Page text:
Fedora 16

Fedora 16 is now available for download. The latest version of the popular Linux adds the GNOME 3.2 desktop environment, updated default apps, and enhanced support for cloud services.

The update also moves from the GRUB boot manager to GRUB 2, updates tot he latest Linux kernel, and features other changes under the hood. There’s also a new Julles Verne, underwater-inspired desktop theme.

If those updates dont’ sound all that exciting, that’s because Fedora updates come every six months or so and often aren’t as dramatic as major updates to Windows or OS X. But the latest version of Fedora is a solid operating system designed to run on a wide range of computers.

Its minimum system requirements include a 400 MHz Pentium Pro processor, 768MB of RAM, and 10GB of disk space. Clearly you’ll have better results with a more powerful system, but you can actually run Fedora 16 in text-only mode (without a graphical user interface) on a computer with a 200 MHz Pentium Pro chip.

The operating system comes with a number of applications preloaded including the Firefox 7 web browser, Rhythmbox Music Player, Evolution Mail and calendar app, and Transmission BitTorrent client.

The disc image is 605MB and you can burn it to a bootable LiveCD so that you can boot from the disc and try out the operating system on your computer before deciding whether to install it on your system. You can also create a liveUSB disc image if you want to test or install Fedora on a computer that doesn’t have an optical disc drive.

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6 replies on “Fedora 16 released (operating systems)”

  1. News about Ubuntu or linux mint are welcome.. but fedora??? come on… then ad news about mandriva, wattos, debian…

    1. While Ubuntu is perhaps the most well known distro out there today, it is not the most important one by far.

      In a wide variety of professional server environments you’ll find either Debian or Red Hat Linux, because they are made by some of the oldest and most successful Linux SUPPORT companies out there.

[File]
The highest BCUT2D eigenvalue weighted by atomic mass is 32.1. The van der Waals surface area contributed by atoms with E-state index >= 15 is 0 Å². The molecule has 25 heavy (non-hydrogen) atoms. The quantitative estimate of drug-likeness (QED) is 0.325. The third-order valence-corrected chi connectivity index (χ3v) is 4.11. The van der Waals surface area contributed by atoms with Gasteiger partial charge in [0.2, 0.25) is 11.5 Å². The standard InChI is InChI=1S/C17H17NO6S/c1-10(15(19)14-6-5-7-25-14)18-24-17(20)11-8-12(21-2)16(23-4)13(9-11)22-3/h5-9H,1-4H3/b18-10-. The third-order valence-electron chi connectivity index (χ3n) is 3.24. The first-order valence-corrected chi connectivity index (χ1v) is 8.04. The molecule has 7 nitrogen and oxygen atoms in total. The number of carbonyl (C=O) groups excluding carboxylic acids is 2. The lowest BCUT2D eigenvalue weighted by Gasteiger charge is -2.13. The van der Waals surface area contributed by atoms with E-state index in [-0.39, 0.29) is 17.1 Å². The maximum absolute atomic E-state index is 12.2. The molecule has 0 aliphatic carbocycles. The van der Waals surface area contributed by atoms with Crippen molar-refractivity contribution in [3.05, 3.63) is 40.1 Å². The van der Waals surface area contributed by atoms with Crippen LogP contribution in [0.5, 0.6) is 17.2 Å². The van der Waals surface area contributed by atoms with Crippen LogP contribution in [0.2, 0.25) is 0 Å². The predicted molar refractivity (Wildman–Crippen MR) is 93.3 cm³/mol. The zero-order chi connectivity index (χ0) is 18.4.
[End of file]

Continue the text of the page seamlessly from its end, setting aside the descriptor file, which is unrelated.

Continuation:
Debian exists since 1993 and Red Hats first release was in 1994.

      Fedora is the continuation of the consumer version of Red Hat, without official commercial support, and development driven by communty efforts, but Fedora remains the basis of new releases of Red Hat Enterprise Linux.

      This is analogous to Mozilla releasing the Netscape Navigator Sourcecode, the Community building upon it, while Mozilla used that code to continue the “Mozzila Application Suit” renamed Navigator.

      So Fedora is the community basis of one of the 2 oldest, widely supported commercial linux distributions in buisness environments and thus relevant.

      Mandriva is just another fork from Fedora/Red Hat, like Ubuntu is a popular, but still derivative fork off of Debian, and WattOS is even a further fork from Ubunutu, so i think a Fedora news item is waranted  here, while Mandriva and WattOS are best left for DistroWatch 😉

  2. An interesting feature of F16 is the ability to tunnel USB devices over networks. The device does not even have to be running on the physical Fedora host – it can be a KVM virtual machine!

    I’ve moved over to Arch due to some serious performance issues with Fedora KDE, so hopefully F17 will be all about performance optimisation.

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